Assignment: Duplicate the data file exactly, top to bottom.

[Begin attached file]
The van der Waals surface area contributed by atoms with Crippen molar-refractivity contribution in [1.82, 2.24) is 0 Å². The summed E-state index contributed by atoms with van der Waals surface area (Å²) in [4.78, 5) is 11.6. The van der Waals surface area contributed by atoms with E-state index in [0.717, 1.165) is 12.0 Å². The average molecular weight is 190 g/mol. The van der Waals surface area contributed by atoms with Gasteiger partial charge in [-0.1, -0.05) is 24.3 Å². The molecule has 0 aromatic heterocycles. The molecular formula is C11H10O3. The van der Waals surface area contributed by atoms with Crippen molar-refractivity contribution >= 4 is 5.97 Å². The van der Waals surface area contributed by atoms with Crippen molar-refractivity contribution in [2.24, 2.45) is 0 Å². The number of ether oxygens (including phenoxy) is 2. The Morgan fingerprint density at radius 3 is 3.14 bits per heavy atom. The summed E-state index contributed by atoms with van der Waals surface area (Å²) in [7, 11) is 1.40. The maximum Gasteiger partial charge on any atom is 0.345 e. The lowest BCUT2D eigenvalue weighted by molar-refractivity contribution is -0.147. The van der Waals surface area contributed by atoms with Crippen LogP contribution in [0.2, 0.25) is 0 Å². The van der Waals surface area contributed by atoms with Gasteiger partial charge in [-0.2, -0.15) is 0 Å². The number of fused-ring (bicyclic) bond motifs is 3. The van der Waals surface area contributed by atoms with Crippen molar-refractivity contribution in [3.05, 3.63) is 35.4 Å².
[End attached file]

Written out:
The van der Waals surface area contributed by atoms with Crippen molar-refractivity contribution in [1.82, 2.24) is 0 Å². The summed E-state index contributed by atoms with van der Waals surface area (Å²) in [4.78, 5) is 11.6. The van der Waals surface area contributed by atoms with E-state index in [0.717, 1.165) is 12.0 Å². The average molecular weight is 190 g/mol. The van der Waals surface area contributed by atoms with Gasteiger partial charge in [-0.1, -0.05) is 24.3 Å². The molecule has 0 aromatic heterocycles. The molecular formula is C11H10O3. The van der Waals surface area contributed by atoms with Crippen molar-refractivity contribution >= 4 is 5.97 Å². The van der Waals surface area contributed by atoms with Crippen molar-refractivity contribution in [2.24, 2.45) is 0 Å². The number of ether oxygens (including phenoxy) is 2. The Morgan fingerprint density at radius 3 is 3.14 bits per heavy atom. The summed E-state index contributed by atoms with van der Waals surface area (Å²) in [7, 11) is 1.40. The maximum Gasteiger partial charge on any atom is 0.345 e. The lowest BCUT2D eigenvalue weighted by molar-refractivity contribution is -0.147. The van der Waals surface area contributed by atoms with Crippen LogP contribution in [0.2, 0.25) is 0 Å². The van der Waals surface area contributed by atoms with Gasteiger partial charge in [-0.2, -0.15) is 0 Å². The number of fused-ring (bicyclic) bond motifs is 3. The van der Waals surface area contributed by atoms with Crippen molar-refractivity contribution in [3.05, 3.63) is 35.4 Å².